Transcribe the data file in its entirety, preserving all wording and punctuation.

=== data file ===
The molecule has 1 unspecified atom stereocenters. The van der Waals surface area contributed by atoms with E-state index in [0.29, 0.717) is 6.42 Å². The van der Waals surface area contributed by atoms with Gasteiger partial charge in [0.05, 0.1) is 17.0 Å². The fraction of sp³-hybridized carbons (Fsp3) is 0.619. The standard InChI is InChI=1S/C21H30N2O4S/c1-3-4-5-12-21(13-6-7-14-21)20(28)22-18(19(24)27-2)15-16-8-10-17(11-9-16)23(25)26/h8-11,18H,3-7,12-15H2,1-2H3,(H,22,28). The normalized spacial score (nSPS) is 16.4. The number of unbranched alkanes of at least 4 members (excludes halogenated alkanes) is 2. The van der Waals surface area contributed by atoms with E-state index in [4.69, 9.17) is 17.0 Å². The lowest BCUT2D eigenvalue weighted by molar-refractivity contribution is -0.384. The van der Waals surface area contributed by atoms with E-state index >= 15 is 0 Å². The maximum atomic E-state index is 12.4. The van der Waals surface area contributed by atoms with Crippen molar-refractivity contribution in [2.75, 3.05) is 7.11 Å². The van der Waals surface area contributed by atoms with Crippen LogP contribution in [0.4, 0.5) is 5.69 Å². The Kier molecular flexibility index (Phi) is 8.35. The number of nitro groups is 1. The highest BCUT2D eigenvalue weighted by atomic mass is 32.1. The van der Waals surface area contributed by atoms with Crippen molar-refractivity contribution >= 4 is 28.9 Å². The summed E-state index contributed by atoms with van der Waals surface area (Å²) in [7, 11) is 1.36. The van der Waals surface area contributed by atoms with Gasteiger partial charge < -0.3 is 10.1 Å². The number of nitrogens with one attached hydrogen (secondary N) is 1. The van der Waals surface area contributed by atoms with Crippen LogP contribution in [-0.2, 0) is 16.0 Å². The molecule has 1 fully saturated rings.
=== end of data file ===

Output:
The molecule has 1 unspecified atom stereocenters. The van der Waals surface area contributed by atoms with E-state index in [0.29, 0.717) is 6.42 Å². The van der Waals surface area contributed by atoms with Gasteiger partial charge in [0.05, 0.1) is 17.0 Å². The fraction of sp³-hybridized carbons (Fsp3) is 0.619. The standard InChI is InChI=1S/C21H30N2O4S/c1-3-4-5-12-21(13-6-7-14-21)20(28)22-18(19(24)27-2)15-16-8-10-17(11-9-16)23(25)26/h8-11,18H,3-7,12-15H2,1-2H3,(H,22,28). The normalized spacial score (nSPS) is 16.4. The number of unbranched alkanes of at least 4 members (excludes halogenated alkanes) is 2. The van der Waals surface area contributed by atoms with E-state index in [4.69, 9.17) is 17.0 Å². The lowest BCUT2D eigenvalue weighted by molar-refractivity contribution is -0.384. The van der Waals surface area contributed by atoms with E-state index >= 15 is 0 Å². The maximum atomic E-state index is 12.4. The van der Waals surface area contributed by atoms with Crippen molar-refractivity contribution in [2.75, 3.05) is 7.11 Å². The van der Waals surface area contributed by atoms with Crippen LogP contribution in [0.4, 0.5) is 5.69 Å². The Kier molecular flexibility index (Phi) is 8.35. The number of nitro groups is 1. The highest BCUT2D eigenvalue weighted by atomic mass is 32.1. The van der Waals surface area contributed by atoms with Crippen molar-refractivity contribution >= 4 is 28.9 Å². The summed E-state index contributed by atoms with van der Waals surface area (Å²) in [7, 11) is 1.36. The van der Waals surface area contributed by atoms with Gasteiger partial charge < -0.3 is 10.1 Å². The number of nitrogens with one attached hydrogen (secondary N) is 1. The van der Waals surface area contributed by atoms with Crippen LogP contribution in [-0.2, 0) is 16.0 Å². The molecule has 1 fully saturated rings.